most holy place, I, Padma, vanquished their contentiousness
with my magical power. The five hundred scholars of Vajra-
sana requested me to become their master and teacher. The
Buddha's doctrine was preserved at Vajrasana for one hundred
years, while the great scholar Vimalamitra remained there as my
Then, I, Padma, journeyed to Zahor. Misunderstood by the
king of Zahor, I was to be burnt alive, but upon unleashing my
The Life Story
magical power, I transformed the fire that was to consume me
into a great lake. The country of Zahor became studded with
yogins and the Buddha's doctrine remained there for two
hundred years.
From Zahor, I traveled to the Maratika Cave in Nepal to prac-
tice the Sadhana of Eternal Life. The Protector Amitayus came to
me in a vision and presented me with the one hundred and eight
ritual texts which vouchsafe immortality.
I proceeded to the Akanistha Heaven and to the Buddhafields
of the five Buddha families. I requested Tantra from the Sugatas
and conferred with the Buddhas of Incarnate Compassion who
taught me that my own mind was the only Buddha to discover.
In the highest cave of meditation in Yangleysho, I began the
process of achieving the Sublime Heruka Reality of Mind [dPal
chen yang dag heruka} in order to obtain the spiritual powers
of the Mahamudra, but the suffering of the people of India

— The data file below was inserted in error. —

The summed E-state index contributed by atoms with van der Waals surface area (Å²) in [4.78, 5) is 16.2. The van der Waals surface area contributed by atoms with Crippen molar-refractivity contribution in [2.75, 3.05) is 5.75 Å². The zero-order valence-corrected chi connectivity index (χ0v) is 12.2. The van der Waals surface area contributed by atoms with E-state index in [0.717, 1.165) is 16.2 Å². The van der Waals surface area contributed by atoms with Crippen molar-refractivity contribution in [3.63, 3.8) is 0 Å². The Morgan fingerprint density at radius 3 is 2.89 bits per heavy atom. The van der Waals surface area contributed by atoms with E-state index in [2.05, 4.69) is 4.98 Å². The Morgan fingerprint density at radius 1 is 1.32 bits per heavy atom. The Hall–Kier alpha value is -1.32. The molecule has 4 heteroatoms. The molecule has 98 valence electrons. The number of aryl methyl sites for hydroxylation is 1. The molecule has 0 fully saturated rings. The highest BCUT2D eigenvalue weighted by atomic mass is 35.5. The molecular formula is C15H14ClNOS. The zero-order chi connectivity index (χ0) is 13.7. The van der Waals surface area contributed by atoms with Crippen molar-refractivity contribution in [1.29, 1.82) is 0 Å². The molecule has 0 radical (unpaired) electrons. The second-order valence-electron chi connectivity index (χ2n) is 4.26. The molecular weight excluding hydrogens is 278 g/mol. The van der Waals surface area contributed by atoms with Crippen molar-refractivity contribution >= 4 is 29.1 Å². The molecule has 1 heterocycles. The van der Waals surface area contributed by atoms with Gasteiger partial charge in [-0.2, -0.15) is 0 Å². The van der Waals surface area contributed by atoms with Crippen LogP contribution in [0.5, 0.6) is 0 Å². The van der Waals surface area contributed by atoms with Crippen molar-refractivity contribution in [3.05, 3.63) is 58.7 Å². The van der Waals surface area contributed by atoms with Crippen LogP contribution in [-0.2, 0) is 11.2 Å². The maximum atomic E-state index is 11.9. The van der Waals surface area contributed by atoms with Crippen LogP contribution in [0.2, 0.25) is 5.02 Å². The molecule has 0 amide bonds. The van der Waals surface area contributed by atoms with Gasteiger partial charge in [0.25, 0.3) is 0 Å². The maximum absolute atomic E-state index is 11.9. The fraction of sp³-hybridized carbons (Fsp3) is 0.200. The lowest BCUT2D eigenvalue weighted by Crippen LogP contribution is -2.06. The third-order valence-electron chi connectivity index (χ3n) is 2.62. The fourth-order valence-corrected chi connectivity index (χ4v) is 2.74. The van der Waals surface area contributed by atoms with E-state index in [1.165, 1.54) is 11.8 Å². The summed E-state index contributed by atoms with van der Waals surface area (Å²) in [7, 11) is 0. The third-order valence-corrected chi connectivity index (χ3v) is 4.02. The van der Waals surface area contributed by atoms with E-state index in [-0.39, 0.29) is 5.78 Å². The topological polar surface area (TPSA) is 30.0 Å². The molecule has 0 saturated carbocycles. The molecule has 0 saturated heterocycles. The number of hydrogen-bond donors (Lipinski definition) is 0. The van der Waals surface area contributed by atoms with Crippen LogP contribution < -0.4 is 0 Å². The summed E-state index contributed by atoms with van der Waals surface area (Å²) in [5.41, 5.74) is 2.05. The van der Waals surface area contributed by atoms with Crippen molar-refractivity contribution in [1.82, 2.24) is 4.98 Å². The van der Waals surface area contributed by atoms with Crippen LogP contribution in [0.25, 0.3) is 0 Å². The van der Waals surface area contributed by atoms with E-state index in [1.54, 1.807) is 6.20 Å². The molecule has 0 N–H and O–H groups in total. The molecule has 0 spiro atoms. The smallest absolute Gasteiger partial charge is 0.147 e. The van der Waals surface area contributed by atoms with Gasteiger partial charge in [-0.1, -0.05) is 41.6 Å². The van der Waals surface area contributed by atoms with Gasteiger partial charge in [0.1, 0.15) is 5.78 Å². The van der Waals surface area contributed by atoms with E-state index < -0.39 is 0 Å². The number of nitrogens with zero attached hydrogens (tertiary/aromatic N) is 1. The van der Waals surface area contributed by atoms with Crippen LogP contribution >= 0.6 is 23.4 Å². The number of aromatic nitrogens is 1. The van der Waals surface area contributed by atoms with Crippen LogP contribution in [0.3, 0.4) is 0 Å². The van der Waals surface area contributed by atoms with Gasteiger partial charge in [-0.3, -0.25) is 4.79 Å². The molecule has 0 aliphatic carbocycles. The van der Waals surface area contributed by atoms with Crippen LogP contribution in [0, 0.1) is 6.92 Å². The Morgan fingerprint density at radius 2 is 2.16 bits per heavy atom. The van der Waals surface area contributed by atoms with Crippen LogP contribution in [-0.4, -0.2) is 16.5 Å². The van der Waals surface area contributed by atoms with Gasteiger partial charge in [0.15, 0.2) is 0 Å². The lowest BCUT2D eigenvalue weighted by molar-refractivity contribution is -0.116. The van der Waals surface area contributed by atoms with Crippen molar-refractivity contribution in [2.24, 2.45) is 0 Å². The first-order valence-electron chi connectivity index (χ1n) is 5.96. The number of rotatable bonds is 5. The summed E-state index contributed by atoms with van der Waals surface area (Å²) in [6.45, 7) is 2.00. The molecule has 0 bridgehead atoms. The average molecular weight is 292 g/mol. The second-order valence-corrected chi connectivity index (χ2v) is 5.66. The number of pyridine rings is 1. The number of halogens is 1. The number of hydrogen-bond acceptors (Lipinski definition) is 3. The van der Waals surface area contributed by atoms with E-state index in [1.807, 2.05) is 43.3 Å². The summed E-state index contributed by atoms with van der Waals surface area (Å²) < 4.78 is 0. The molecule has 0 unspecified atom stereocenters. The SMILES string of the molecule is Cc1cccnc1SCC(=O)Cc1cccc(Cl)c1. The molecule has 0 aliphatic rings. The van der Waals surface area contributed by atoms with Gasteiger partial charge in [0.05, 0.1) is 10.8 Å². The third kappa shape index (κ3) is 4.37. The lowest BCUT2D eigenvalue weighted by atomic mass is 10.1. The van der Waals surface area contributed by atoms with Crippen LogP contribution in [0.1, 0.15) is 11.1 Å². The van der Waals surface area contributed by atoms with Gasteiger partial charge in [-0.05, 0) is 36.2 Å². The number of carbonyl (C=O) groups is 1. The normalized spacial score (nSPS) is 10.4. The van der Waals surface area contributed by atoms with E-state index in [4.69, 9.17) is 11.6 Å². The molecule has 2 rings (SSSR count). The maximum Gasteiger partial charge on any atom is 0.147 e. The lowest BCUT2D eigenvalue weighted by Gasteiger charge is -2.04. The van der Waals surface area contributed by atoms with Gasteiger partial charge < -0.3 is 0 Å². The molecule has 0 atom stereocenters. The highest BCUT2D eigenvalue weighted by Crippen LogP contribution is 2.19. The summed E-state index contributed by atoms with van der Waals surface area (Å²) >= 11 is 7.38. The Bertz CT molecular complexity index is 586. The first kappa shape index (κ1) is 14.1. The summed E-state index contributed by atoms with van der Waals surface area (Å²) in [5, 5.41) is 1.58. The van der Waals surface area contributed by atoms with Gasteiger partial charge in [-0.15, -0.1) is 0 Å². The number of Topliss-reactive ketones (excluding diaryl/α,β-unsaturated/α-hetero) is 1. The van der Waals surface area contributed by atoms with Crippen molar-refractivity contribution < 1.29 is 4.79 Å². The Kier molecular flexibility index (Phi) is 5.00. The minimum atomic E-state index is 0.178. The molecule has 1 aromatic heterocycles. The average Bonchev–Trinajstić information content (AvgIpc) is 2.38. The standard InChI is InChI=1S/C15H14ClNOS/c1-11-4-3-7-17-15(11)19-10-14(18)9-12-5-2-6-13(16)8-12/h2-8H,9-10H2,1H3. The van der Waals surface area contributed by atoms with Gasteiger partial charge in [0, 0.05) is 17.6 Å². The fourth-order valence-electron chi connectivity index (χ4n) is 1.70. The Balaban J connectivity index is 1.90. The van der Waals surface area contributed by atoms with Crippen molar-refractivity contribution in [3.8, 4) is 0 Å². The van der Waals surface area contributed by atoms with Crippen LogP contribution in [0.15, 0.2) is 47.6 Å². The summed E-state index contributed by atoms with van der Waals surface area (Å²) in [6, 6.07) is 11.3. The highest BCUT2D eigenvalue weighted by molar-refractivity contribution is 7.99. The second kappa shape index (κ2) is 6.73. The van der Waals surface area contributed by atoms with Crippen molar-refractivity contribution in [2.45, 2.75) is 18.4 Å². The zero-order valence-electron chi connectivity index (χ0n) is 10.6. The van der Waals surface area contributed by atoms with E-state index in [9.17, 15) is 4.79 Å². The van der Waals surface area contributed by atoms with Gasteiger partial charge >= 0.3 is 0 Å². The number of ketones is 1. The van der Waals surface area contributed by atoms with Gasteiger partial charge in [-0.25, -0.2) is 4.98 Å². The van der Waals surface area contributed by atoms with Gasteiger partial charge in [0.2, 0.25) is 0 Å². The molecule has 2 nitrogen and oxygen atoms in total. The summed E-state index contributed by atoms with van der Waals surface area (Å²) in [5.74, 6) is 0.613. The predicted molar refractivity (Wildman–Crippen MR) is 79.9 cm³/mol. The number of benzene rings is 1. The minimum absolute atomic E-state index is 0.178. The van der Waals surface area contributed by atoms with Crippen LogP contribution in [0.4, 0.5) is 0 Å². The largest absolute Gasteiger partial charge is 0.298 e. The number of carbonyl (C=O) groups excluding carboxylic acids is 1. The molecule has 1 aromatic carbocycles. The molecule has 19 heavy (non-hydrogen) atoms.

and Nepal became such an obstacle to the consummation of my
meditation that I begged my Gurus to bestow upon me the
means of allaying the peoples' sorrow. The text of the Phurpa
Vitotama, which one man could barely carry, was sent to me.
Immediately after it came to Nepal, the obstacles to my sadhana's
progress were removed, and I attained the relative and ultimate
compassion of the Mahamudra.
When I, Padma, was meditating on the mountain of Ya,
conflict with the tirthikas arose in Vajrasana, and the Dakinis
advised the five-hundred scholars to ask me to return. Then the
Indian King Suryasingha sent some disciples to me with a mes-
sage of invitation. Returning to Vajrasana, I subjugated the
tirthikas there.
Y eshe Tsogyal
The Lifo Story
Then, I, Padma, went with the Eight Great Vidyadharas to the
cemetery called Sitavana, Cool Garden, and we meditated. At mid-
night on the seventh day of concentration, a Great Stupa radiat-
ing bliss was spontaneously generated. Meditating upon the
Stupa, we saw it blaze and sparkle with light. The Dakini Senge
Dongma personally bestowed upon me a treasure chest and the ini-
tial instructions upon the Unity of the Sugatas [bDe gshegs 'dus
pa}. Each of the Eight Vidyadharas received the required precepts
and empowerments. Hence the Buddhadharma was preserved in
Vajrasana for ages.
The Fourth
Chapter of the
Self-Liberating Life Story
of the Lotus-Born Guru of Orgyen,
a Wish-Fulfilling Tree
The Invitation to Tibet and Subjugation
of the Gods and Evil Spirits
he benefactors who constructed the Bodhanath
Srupa in Nepal requested the boon that they
might be reborn to establish the Buddhadharma
in Tibet. By the power of that prayer, one of them
was reborn as the Dharma King Trisong Detsen
of Tibet, imbued with religious aspiration and determined to
construct a great monastery. In accordance with this wish, the
Abbot ofNalanda, Shantarakshita, was invited to Tibet to hallow